Trisha* was just 14 years old when her parents told her she must marry a 25-year-old man from another village. She desperately did not want to marry – but she didn’t know she had the legal right to refuse.
That is, until one day, Trisha saw the side of a building with bright orange graffiti proclaiming:
STOP CHILD MARRIAGE – RIGHT NOW!
Those five words gave Trisha hope. She entered the office of Nijera Kori, Inter Pares’ counterpart organization in Bangladesh, and asked them for help.
In spite of laws against it, Bangladesh has one of the highest levels of child marriage in the world. Young girls often don’t know their rights, feeling isolated and powerless when parents tell them they must marry. About 60% of girls in Bangladesh marry before age 18.
During the pandemic, the number of young girls forced into marriage in Bangladesh has increased. With more families suffering economic hardship, more parents chose to marry off their daughters to shift the burden of supporting a child to another family.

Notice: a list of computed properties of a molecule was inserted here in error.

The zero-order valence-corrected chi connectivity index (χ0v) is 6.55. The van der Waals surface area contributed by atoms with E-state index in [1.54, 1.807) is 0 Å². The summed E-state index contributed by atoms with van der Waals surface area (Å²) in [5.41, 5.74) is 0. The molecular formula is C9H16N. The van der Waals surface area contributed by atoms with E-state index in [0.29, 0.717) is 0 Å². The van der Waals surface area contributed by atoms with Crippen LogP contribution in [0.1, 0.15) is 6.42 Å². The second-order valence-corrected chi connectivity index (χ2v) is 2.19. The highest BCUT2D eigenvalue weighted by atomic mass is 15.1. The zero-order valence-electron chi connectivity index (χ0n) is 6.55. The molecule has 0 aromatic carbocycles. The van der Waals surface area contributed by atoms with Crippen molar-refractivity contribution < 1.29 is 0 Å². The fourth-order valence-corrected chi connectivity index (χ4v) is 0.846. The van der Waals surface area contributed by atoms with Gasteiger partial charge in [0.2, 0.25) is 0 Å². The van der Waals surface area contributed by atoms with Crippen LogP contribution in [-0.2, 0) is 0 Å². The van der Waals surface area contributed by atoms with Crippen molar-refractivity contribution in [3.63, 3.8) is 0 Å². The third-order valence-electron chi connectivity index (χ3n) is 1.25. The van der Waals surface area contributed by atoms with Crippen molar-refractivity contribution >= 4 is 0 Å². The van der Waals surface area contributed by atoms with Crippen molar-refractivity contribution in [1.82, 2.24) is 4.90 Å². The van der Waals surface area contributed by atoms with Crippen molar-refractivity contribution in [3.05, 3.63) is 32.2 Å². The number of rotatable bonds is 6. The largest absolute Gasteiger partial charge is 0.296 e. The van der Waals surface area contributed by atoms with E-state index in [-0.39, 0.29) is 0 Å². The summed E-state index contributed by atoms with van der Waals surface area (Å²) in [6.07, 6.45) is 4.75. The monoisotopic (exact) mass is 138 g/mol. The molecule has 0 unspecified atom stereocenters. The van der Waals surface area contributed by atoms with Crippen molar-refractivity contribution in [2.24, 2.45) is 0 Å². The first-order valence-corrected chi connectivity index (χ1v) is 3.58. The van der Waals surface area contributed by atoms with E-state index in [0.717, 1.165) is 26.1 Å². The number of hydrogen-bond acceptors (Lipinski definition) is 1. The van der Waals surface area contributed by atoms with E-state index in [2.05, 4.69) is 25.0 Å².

The recent spike in inflation threatens to worsen this problem.
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Trisha was almost part of this statistic. Nijera Kori’s graffiti changed that.
The graffiti Trisha saw was part of their initiative to raise awareness about gender-based violence and child marriage. It not only succeeded in raising Trisha’s awareness of her rights – it also led to Nijera Kori stepping in and stopping her marriage from taking place.
Nijera Kori does awareness raising and advocacy work with a network of more than 220,000 people across Bangladesh. The network uses mass mobilizations to make the voices of the most marginalized members of society heard and respected. Last year, 664 local demonstrations ensured justice in cases of sexual and gender-based violence and helped stop child marriages.
You can help more girls like Trisha by funding life-changing work in Bangladesh. Together, we can help more young girls decide their own future.
* we’ve changed her name to protect her privacy